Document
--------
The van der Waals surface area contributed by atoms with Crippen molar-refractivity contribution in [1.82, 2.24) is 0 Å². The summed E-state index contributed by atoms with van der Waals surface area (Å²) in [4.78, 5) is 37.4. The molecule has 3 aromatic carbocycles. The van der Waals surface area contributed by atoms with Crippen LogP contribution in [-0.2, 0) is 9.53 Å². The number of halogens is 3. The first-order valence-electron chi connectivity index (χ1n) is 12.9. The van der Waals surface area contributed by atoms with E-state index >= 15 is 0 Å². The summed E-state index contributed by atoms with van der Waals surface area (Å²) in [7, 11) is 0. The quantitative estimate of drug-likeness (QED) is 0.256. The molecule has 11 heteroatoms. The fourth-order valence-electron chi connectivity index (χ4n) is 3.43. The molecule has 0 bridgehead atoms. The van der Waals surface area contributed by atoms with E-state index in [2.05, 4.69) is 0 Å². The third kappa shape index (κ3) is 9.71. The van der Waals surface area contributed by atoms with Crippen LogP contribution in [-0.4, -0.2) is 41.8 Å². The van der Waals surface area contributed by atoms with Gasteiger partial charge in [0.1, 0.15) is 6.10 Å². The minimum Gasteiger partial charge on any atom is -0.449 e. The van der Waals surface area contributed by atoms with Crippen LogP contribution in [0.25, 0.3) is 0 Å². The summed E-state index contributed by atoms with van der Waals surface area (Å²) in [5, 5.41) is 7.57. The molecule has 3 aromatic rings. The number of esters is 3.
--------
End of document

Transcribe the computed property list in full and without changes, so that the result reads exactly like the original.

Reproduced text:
The van der Waals surface area contributed by atoms with Crippen molar-refractivity contribution in [1.82, 2.24) is 0 Å². The summed E-state index contributed by atoms with van der Waals surface area (Å²) in [4.78, 5) is 37.4. The molecule has 3 aromatic carbocycles. The van der Waals surface area contributed by atoms with Crippen LogP contribution in [-0.2, 0) is 9.53 Å². The number of halogens is 3. The first-order valence-electron chi connectivity index (χ1n) is 12.9. The van der Waals surface area contributed by atoms with E-state index >= 15 is 0 Å². The summed E-state index contributed by atoms with van der Waals surface area (Å²) in [7, 11) is 0. The quantitative estimate of drug-likeness (QED) is 0.256. The molecule has 11 heteroatoms. The fourth-order valence-electron chi connectivity index (χ4n) is 3.43. The molecule has 0 bridgehead atoms. The van der Waals surface area contributed by atoms with E-state index in [2.05, 4.69) is 0 Å². The third kappa shape index (κ3) is 9.71. The van der Waals surface area contributed by atoms with Crippen LogP contribution in [-0.4, -0.2) is 41.8 Å². The van der Waals surface area contributed by atoms with Gasteiger partial charge in [0.1, 0.15) is 6.10 Å². The minimum Gasteiger partial charge on any atom is -0.449 e. The van der Waals surface area contributed by atoms with Crippen LogP contribution in [0.25, 0.3) is 0 Å². The summed E-state index contributed by atoms with van der Waals surface area (Å²) in [5, 5.41) is 7.57. The molecule has 3 aromatic rings. The number of esters is 3.